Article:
Cause of Device-Related Incident
Device factors

Clinical Specialty or Hospital Department
Cardiopulmonary Perfusion; OR / Surgery

Device Factors
Device failure; Random component failure

Document Type
Hazard Reports

External Factors
*Not stated

Mechanism of Injury or Death
Failure to deliver therapy; Hemolysis; Ischemia

Support System Failures
*Not stated

Tampering and/or Sabotage
*Not stated

User Errors
*Not stated

UMDNS
Pumps, Extracorporeal Perfusion [13-203]

Failure of a Centrifugal Heart-Lung Bypass Pump



Hazard [Health Devices Jul 1986;15(7):213]

Problem

A member hospital reported that while a patient was on heart-lung bypass, the rate control of the centrifugal arterial blood pump used to perfuse the patient malfunctioned. Before the malfunction, the pump had been set to deliver 3.5 L/min. As a result of the malfunction, the pump would deliver only its maximum flow rate, 9.9 L/min. Fortunately, a spare roller pump was available on the heart-lung console, and the procedure was completed without any apparent harm to the patient.

Discussion

After discussing the reported incident with the manufacturer and the hospital, we believe that the malfunction was most likely due to an isolated component failure, which appears unlikely to recur. The incident does, however, raise a general concern about these pumps. Because pump failures occasionally occur during heart-lung bypass procedures, it is advisable for perfusionists to maintain a backup arterial roller pump on the heart-lung consoles. Although the centrifugal pump and most roller pumps have hand cranks that permit manual pumping, they are difficult to use, and they divert the attention of the perfusionist away from the critical responsibility of monitoring the patient.

Recommendations

  1. Alert perfusionists to this report.
  2. Provide and maintain a spare arterial roller pump on all heart-lung consoles. (Using a roller pump as a spare is preferable to using a centrifugal pump because roller pumps can provide both positive and negative pumping pressures. Thus, they can be used to replace an arterial pump or a suction pump if either one malfunctions.)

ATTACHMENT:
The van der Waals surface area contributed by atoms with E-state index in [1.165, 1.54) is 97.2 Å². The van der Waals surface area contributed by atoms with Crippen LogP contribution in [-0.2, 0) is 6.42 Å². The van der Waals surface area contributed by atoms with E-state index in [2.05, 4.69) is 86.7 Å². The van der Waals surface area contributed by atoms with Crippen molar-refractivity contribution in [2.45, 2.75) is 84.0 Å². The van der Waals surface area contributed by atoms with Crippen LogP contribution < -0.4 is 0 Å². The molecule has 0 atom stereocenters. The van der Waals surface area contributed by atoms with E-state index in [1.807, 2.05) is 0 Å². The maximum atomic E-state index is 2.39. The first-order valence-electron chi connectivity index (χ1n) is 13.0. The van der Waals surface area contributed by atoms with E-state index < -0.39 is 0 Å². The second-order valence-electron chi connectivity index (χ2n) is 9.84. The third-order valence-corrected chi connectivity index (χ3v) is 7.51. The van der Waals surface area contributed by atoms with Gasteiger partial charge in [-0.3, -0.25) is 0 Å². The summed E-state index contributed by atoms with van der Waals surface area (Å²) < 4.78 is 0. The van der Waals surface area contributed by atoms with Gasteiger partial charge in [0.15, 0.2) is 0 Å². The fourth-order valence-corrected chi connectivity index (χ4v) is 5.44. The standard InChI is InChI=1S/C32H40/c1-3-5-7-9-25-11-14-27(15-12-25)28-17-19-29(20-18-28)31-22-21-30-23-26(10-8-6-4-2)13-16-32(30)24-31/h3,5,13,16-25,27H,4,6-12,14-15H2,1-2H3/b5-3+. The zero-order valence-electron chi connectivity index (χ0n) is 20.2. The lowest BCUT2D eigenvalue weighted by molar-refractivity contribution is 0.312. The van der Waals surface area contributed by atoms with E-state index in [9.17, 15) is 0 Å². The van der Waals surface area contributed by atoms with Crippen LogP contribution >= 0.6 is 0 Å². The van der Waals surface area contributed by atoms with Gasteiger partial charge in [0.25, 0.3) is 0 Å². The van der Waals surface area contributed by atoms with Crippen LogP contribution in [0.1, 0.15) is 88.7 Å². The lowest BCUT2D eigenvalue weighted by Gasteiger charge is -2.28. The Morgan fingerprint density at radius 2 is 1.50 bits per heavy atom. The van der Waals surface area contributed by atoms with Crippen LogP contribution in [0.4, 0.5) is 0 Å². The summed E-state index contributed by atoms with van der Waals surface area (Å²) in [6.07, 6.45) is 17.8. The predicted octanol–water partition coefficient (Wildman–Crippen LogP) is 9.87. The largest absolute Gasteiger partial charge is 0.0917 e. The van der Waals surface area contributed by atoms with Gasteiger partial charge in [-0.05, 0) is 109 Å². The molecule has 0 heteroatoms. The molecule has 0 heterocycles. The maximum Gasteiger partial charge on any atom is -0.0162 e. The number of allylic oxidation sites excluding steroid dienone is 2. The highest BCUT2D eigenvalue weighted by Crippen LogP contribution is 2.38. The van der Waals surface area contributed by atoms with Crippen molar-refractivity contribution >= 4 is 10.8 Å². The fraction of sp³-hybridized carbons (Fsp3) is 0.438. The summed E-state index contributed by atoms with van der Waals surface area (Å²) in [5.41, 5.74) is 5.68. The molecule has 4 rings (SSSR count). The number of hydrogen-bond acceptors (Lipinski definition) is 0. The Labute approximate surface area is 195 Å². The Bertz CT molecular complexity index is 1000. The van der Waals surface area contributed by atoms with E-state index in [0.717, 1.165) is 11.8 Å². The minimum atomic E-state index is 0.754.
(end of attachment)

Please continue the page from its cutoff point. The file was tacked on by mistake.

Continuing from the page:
3. Ensure that perfusionists develop and practice a procedure to follow in the event of pump failure so that they can transfer the pumps quickly, disturbing the bypass circuit as little as possible. Test all spare pumps, and set them to the anticipated flow rates of the arterial pump during preperfusion procedures to minimize delay in changing pumps. Perfusionists using a centrifugal arterial pump during bypass should make the arterial line between the oxygenator and arterial pump long enough during preperfusion setup to permit installation of the backup roller pump. Thus, if the centrifugal pump fails during the bypass procedure, they can quickly install the roller pump in series with the centrifugal pump. (The centrifugal pump head is nonocclusive and will present only a minor pressure drop if left in the arterial line.)

UMDNS Term

Pumps, Extracorporeal Perfusion [13-203]

Cause of Device-Related Incident

Device factors: Device failure; Random component failure

Mechanism of Injury or Death

Failure to deliver therapy; Hemolysis; Ischemia


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